My understanding is that some clones were stolen. This would make more sense. Diploid and Tetraploid crosses produce Triploids that are infertile due to chromosome mismatch. These are known as “Terminator Seeds” (e.g. Diablos Pink Kush) as customers must buy seeds for each crop due to infertility. The resulting generations of seeds will be diploid. Triploids can be treated again, with Colchicine, to create a Hexaploid. This can be then crossed with a tetraploid or diploid to produce tetraploid plants again. I believe that Warmke was wrong about triploids and Sam the Skunkman thinks that they are not sterile.
How To Identify Polyploids:
You can identify a polyploid be mere physical appearance and no need to examine the chromosones. Most people have never grown or smoked these real legendary plants. The gangters rap about OG Kush because they had the money to buy this extremely rare connoisseur product. Most product out there is just “wangsta OG”.
- Four sets of leaves at the nodes
- Stretched (doubled) flowers
- Dark green leaves
- Double bud sites
- Heavy feeder
- High water consumption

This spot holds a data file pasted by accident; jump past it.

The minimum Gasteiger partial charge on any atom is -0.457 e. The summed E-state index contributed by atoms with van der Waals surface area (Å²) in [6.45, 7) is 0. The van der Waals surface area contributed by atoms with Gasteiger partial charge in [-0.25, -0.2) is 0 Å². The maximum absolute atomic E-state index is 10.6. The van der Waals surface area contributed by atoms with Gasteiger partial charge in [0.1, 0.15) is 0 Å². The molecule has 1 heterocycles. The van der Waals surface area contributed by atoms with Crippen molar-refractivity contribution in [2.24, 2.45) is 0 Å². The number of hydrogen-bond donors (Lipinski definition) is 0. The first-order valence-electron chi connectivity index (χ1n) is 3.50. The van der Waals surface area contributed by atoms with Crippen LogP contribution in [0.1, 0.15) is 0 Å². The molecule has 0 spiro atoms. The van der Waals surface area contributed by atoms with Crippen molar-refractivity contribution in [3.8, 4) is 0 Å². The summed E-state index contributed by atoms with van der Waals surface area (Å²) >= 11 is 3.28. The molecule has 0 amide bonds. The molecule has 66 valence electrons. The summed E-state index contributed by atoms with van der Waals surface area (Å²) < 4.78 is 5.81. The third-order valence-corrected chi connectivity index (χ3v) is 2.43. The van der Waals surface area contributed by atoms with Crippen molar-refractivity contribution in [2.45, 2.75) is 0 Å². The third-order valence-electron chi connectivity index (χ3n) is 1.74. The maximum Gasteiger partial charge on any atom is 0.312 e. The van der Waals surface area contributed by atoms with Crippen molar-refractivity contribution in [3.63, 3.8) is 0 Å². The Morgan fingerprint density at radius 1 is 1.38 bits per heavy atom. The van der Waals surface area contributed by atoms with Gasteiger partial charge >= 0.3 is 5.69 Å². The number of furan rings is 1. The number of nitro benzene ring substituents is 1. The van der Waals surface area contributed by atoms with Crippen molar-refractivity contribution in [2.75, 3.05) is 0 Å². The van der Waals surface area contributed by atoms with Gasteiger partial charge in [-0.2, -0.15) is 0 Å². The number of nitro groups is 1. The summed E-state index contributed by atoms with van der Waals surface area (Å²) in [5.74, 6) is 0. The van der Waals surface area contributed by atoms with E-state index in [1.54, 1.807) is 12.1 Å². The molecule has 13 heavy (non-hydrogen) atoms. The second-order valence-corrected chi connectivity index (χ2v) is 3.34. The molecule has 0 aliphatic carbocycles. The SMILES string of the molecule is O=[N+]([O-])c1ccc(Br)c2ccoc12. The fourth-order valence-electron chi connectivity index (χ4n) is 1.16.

- Thick meristem
- Pistil discoloration (pink pistils under black light)
- Extreme potency
- Crooked looking plant providing a Bonsai appearance
- Larger stomata
- Thicker leaves
- NOTE: In order to correctly determine a polyploid level you must extract DNA from the root stain the sample (several methods), put under microscope, count the gametes surrounding the nuclei. You must draw what you see in the microscope and then count. As cannabis has 10 gametes, the number should be 20 for 2n (normal diploid), 40 for 4n (tetraploid), 30 for 3n (triploid), and 60 (hexaploid) for 6n and 80 for 8n (octoploid).
- Secrets of the Pink Kush – Advanced Knowledge of Polyploids in plants, insects, animals and humans.